Industrial-Grade Storage Built With Laser-Cut Steel

A tidy workshop is much more likely to be a happy workshop, and one that better supports the practice of making. Organisation is key to maintaining tidiness over time, and for that, you need storage. [Wesley Treat] needed some more space recently, and set about building a serious storage unit using laser-cut parts.

The key to the build lies in the elegant steel flanges used to make the drawers. These were designed in CAD, with a DXF cutting file exported and sent off to OSH Cut for laser cutting and bending, in much the same way one would send 3D printed parts off to Shapeways or PCB files to JLCPCB. The drawer flanges are then joined with steel angle and fitted with plywood bases and sides. The drawers are then given CNC-engraved nameplates for a nice aesthetic touch. Once finished, the heavy duty drawers slide on wooden rails built into the walnut frame.

It’s a great example of how farming out a single piece of a larger project can lead to a quicker build and better final results. Producing 12 flanges by hand in the home shop would take longer and likely have far more variability. For those that only have a 3D printer at home, farming out production for metal parts is a good way to do heavy-duty projects without having to invest in an entire machine shop.

[Wesley] has graced these pages before, too – with a great guide on reproducing knobs for vintage hardware. Video after the break.

19 thoughts on “Industrial-Grade Storage Built With Laser-Cut Steel

  1. >The subject sticks his or her hand in the box, which causes immense pain. If they immediately follow their instincts and withdraw their hand, the Bene Gesserit deems them as base as animals; if the subject can remain aware enough of the certain death at their neck to stick through the pain, they pass the test.

    That’s the first thing that pops up in my mind.

  2. I cannot recommend OshCut highly enough. I’ve had them cut 3/16 steel plates to make a modular drive sprocket (add or remove plates to change belt widths), chain sprockets with oddball mounting patterns to fit HoverBoard motors sans tire, and 1mm thick spring-steel snap rings (evidently nobody make 44mm snap rings stock) and all have come out beautifully. Also a mounting bracket for my working model 20mm siege mortar.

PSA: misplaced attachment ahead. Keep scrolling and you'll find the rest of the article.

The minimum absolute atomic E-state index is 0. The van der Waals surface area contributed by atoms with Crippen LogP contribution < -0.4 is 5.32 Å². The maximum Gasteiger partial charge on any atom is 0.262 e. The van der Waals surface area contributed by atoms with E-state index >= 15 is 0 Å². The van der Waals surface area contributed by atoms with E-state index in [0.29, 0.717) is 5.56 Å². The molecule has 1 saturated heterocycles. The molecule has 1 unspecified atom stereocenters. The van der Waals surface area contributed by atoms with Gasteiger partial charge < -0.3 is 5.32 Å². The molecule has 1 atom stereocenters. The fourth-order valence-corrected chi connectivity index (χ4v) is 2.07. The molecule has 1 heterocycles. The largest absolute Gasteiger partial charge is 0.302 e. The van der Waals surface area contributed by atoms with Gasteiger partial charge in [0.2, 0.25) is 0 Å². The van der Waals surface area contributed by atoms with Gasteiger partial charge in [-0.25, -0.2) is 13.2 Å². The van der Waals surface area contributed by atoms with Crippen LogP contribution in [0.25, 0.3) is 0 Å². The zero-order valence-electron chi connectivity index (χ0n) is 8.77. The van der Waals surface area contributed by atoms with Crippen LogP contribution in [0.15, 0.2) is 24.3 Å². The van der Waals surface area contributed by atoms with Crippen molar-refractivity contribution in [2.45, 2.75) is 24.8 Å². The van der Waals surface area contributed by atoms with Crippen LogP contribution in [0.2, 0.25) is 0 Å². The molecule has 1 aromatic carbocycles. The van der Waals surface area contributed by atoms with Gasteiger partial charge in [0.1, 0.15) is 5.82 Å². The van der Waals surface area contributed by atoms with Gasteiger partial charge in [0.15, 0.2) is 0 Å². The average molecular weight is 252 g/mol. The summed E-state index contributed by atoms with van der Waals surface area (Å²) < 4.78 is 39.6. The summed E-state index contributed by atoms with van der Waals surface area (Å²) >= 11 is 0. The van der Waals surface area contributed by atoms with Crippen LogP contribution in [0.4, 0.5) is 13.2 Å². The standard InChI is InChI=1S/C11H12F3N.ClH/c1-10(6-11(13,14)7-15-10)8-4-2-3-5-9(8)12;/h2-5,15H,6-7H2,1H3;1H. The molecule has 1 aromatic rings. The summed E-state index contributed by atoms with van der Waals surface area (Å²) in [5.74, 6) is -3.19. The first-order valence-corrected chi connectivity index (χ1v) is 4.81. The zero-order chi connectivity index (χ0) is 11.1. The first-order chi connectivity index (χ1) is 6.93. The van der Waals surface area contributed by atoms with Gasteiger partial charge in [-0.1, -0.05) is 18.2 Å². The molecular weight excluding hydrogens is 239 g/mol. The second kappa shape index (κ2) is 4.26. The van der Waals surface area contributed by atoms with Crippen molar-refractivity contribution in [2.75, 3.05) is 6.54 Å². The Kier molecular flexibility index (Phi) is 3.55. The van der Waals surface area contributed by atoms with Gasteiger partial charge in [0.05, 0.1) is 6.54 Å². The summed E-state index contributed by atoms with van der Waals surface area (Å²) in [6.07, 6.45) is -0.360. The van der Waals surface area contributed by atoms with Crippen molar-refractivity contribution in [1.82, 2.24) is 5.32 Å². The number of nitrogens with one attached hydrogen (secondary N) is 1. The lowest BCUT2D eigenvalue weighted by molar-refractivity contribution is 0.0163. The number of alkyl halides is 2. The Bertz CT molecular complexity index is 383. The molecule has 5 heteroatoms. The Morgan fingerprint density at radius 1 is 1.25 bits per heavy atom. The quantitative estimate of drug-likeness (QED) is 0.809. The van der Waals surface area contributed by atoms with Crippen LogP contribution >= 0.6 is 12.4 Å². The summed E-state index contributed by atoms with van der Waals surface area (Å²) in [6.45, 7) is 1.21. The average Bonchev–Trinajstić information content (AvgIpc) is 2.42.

I appreciate the quality and attention to detail, and I *really* appreciate the easy on-line quote and design rule check.

    1. I agree! I used OshCut extensively via my research lab & their quote tool & prices blow away my local shops. So I ended up doing CNC at local shops and anything sheet-based got laser cut by OshCut for 1/10 the price.

    2. You know, sometimes I don’t mind finding a new service through a legit article.

      I don’t feel like I was advertised to, and I found a new avenue for getting stuff made with little hassle involving equipment I don’t expect to own at any point- so its a win win. Oshcut looks cool.

  3. Looks like aesthetics overruled practicability here. And, strictly personally speaking, I find the boxes to be rather ostentatious with their assumed-but-uneducated “industrial” look

    1. This is an aesthetic exercise rather than a practical one since they store about half the volume they take up. I’d say “Homage to mid-century YMCA locker room styling “. Likely they’re accompanied by bare-filament “antique” LED lighting and a Estella Caffe espresso machine.

    2. Yep, pretty sure Adam Savage nailed some more practical storage boxes together from simple plywood recently that are way more practical.

      Having the sharp edges on the hand holds tells me this wasn’t thought through at all… looks very instagram friendly though.

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